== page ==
Meetings between heads of government have become commonplace. But Monday's between Presidents Barack Obama and Vladimir Putin is something special.
They have not met formally for nearly two and a half years. The last encounter, planned, for August 2013, was brusquely cancelled by Obama because “there was nothing to talk about”. The main undiscussable issue was Syria. The United States wanted President Assad instantly out; Russia feared chaos without him. The Ukraine crisis pushed the relationship further downhill. Russia, seeing a Western attack on its interests, responded by seizing Crimea and supporting separatist war in eastern Ukraine. The West retaliated with tough sanctions. Even co-operation to achieve this year’s Iran agreement (which needed Russian Security Council assent) did not lift the Obama/Putin chill.
So tomorrow’s meeting is a dramatic reversal. Already the two sides are spinning it differently. The Americans say the Russians were “desperate” for it, while the Russians say it was by mutual consent. And the Americans say it will be all about Obama taking Putin to task over Ukraine, while the Russians say the main item of business will be Syria.
In fact, behind the misleading briefings, it is plainly the build-up of Russian troops in Syria that has precipitated the meeting. Western commentators have offered the normal range of fanciful explanations for this: to replace the fading US presence in the region, or to put pressure on the Saudis over oil prices. The reality is simpler. As Putin says (and on this is to be believed), Russia’s overriding aim is to block the rise of Islamic fundamentalism which is a direct domestic threat to them in the Caucasus and elsewhere. They have seen the West bungle this, notably by the chaos left behind in Iraq and Libya. The West’s support for a moderate opposition in Syria is a delusion (didn’t the responsible US general tell Congress a few days ago that that opposition had “four or five” US-trained soldiers in the field?). The only choice in Syria is between the nasty (Assad) and the nasty and dangerous (Islamic State). Unconstrained by public opinion or any concern for human rights, this is a no-brainer for Putin. He is bolstering the faltering Assad to prevent IS inheriting Syria. And, he adds, the West, which is as threatened by IS as Russia, should join him.
Western policy does seem to be moving the way Putin wants. The US and (as of Friday) the UK, having spent years demanding Assad’s instant departure, now concede that he might stay on in an “interim” capacity. The US Defence Secretary, after a year of refusing contact with his Russian opposite number, opened such contact last week in order to “deconflict” the two countries’ actions on the ground. Whatever the obfuscations around tomorrow’s meeting, Syria will be a key part of the agenda.
Obama will also tackle Putin on Ukraine. But here, too, it looks as though the debate is moving in Russia’s direction. In February this year, when the Minsk II Peace Agreement was signed as the basis for a ceasefire and political settlement, both the US and the UK were dismissive. The agreement, we quietly said, would rapidly collapse. Our policy remained to “change Putin’s calculus”, meaning to use sanctions to compel Russia to back down. But this has not worked. With all its imperfections, Minsk has in fact helped to end the fighting, and is still very much in play. And, while the sanctions have done some economic damage, they have not changed one jot Putin’s determination to retain Crimea and the whip hand in eastern Ukraine. On the contrary, they have cemented Russian public opinion firmly behind him. The avowed aim of sanctions has therefore quietly shifted to ensuring Russian observance of Minsk. When Obama says this to him tomorrow, Putin can only agree. He wants Minsk to work, too. He has got roughly what he wants in Ukraine and hopes now to get back to a more normal relationship with the West.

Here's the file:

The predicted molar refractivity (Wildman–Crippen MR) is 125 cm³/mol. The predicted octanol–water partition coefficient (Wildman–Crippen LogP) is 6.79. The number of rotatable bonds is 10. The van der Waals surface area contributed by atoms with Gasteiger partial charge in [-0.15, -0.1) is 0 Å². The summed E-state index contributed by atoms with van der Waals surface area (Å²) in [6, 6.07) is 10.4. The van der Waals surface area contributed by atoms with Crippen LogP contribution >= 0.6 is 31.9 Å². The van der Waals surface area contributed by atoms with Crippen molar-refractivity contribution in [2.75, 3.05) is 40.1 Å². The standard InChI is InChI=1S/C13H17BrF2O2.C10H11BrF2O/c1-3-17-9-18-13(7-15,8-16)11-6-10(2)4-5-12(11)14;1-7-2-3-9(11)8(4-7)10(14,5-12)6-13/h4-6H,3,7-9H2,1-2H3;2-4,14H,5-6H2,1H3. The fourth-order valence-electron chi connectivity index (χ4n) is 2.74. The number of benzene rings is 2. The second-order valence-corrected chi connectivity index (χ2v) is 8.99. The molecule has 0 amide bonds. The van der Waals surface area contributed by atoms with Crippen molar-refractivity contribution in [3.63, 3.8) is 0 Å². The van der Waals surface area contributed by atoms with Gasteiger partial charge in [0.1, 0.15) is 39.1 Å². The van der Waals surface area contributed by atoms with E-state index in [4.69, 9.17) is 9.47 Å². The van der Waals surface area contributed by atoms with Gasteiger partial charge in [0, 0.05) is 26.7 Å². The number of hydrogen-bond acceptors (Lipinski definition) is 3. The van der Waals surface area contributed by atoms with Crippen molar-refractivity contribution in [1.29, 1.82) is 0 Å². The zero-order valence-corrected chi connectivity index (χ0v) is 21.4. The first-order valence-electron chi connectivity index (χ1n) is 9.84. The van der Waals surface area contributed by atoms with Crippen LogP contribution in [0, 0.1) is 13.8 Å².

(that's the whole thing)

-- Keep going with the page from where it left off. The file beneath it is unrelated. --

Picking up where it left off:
The Ukrainian crisis is not over. We are in for some rough moments this autumn. The political provisions of Minsk will begin to fray as the two Ukrainian sides continue to refuse to talk to each other. The official report on the downing of the Malaysian airliner, due next month, will almost certainly blame the rebels, and provoke a storm of further criticism of Russia. And the end-of-year deadline for closing the Russian/Ukrainian border will certainly not be met. But the major players are now talking rather than shooting. While we are not yet out of the tunnel, we may well be approaching the exit ramp.
So is Russia on a roll? Sensible Russians will welcome their country’s foreign policy successes, but also have real worries. The danger of the Putin regime, unconstrained by public opinion or parliament, overconfidently blundering into some further foreign adventure is high. And Russia’s core problem, its underperforming domestic economy, remains acute. There is no sign of any will to tackle the corrupt clientelism that keeps Russia poor and earns public detestation. Politically sensitive public benefits, such as pensions, are under pressure. Next year brings parliamentary elections whose outcome can be massaged but not entirely fixed. Putin’s real nightmare is not Western sanctions but Goldman Sachs’ prediction that the oil price could fall to $20 a barrel. The support of his people is at the moment overwhelming, but how long can it last if living standards collapse?
Nevertheless, Vladimir Putin may recall Madeleine Albright’s description in 1998 of the US as the “indispensable nation”, vital to tackling the world’s problems. And he may take some pleasure in his discussion with Barack Obama in noting that, for some of those problems – Iran, Syria, Ukraine – Russia, too, is indispensable.
Sir Tony Brenton is a former British ambassador to Moscow
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